Twice in the past week I’ve received an email offer for a personalized doormat. The words struck me as funny (although not as funny as the forum question that appeared in my inbox about My Little Pony, but the less said about that, the better). Anyway, the “personalized doormat” email got me thinking – am I a personalized doormat? For the record, no, at least not anymore.
I was raised by an incredibly strong woman, which makes my youthful behavior even more inexplicable. Or maybe not. In my teens, I was terrified – terrified! – of displeasing anyone. This led to some paralyzing behavior that, with the help of an incredible therapist, I overcame. A short four-month course of weekly sessions turned me into a badass who was afraid of nothing and no one, which probably explains why I blithely had three children. By the way, Marta Kagan wrote a great piece on “How to Stop Being a Doormat & Start Living Like a Badass!” I highly recommend it.
Don’t Be a Personalized Doormat – It’s Not Good For Anyone
According to Shawn M. Burn, PhD, writing in Psychology Today, “The way some women understand and identify with their gender and culture promotes unhealthy self-sacrifice and martyrdom for others.” I would certainly hope that today’s generation of women, steeped in the #metoo culture, have learned their lesson and will not be raising daughters to act this way – or boys to expect it. But I’m not sure; I’ve seen way too many women who are completely submissive, at home and in life. Trust me: Just stop. It’s not good for you, it’s not good for your relationships, and it’s certainly not good for your children.
5 Ways Not to Be a Personalized Doormat
Often, it’s hard to tell whether you’re compromising because that’s what relationships are, or submitting to the will of others for the sake of peace and harmony, whether at work, at home, or in your group of friends. If you’re not sure, make a habit of asking yourself these questions:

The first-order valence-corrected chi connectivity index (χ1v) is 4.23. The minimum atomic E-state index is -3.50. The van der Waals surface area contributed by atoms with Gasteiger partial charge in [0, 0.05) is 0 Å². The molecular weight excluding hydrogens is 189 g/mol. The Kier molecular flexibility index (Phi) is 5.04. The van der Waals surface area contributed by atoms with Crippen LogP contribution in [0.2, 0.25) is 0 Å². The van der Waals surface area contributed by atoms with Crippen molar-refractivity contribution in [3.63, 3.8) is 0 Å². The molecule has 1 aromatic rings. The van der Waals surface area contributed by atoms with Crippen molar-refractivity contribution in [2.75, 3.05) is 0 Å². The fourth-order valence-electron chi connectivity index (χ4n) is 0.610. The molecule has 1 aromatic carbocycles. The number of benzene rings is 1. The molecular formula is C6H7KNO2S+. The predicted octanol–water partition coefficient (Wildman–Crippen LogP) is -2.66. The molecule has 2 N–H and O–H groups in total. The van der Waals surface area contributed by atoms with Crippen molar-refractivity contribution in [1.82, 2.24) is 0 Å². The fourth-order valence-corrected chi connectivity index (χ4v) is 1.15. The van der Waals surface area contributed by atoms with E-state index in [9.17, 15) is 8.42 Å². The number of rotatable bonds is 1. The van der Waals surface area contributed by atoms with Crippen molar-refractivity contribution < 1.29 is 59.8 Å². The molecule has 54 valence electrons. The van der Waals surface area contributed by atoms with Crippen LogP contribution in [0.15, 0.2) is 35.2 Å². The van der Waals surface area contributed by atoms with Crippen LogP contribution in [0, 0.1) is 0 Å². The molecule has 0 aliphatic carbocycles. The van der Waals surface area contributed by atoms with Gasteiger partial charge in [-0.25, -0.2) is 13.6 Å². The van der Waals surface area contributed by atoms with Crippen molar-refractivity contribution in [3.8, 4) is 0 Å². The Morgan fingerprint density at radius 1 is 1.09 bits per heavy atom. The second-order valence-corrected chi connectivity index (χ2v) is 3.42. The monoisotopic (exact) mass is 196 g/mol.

- Is this compromise conflicting with my core beliefs? For example, you want to go to dinner at Restaurant X, but other(s) want to go to Restaurant Y. Honestly, who cares which restaurant you go to? In the end, what matters is that you enjoy a meal out. On the other hand, you want to have children and your partner is dead set against ever having kids. Repeat after me: redflagredflagredflag. Sure, some people have a change of heart. Generally, most don’t. If you can’t agree on your big hopes and dreams, you’re probably not meant for each other. As hard as it might be, you need to consider walking away.
- Do I feel like the other person always “wins”? Here’s what I’ve learned from personal experience: if you’re thinking in terms of wins and losses, then either the relationship isn’t meant to be or you need to shift your thinking. In the relationships where I thought this way, it was due to fundamental differences that were unlikely to be resolved. My husband and I have been married for 20 years, and it’s the most effortless relationship I’ve ever had. I don’t know if it’s because I’d calmed down enough by the time we met, or because our personalities are just perfectly suited to each other, or what, but I’ll take it. He’s also really good at reminding me of my more difficult qualities in a kind/humorous way. Take the time that I was mid-rant about God knows what. “You know,” he observed, “Someday, I’m going to kick that soapbox right out from under you.” Point taken.
- Never, ever, ever, stay in a relationship where you fear making the other person angry. Period.
- If you find yourself resenting someone in your life because you feel that they “always get their way,” try talking to them about it. It’s quite possible that they just have a more forceful personality than you do, and they think you’re both compromising. I’ve got a pretty strong personality and constantly have to guard against steamrolling people. But when someone in my life brings this up to me, it’s incredibly helpful and I’ve learned to tone it down based on others’ feedback.
- Remember that no matter what someone else does, you and you alone are in charge of your reaction. Keep in mind the so-called “Ann Landers Admonition”: “No one can take advantage of you without your permission.” ⧉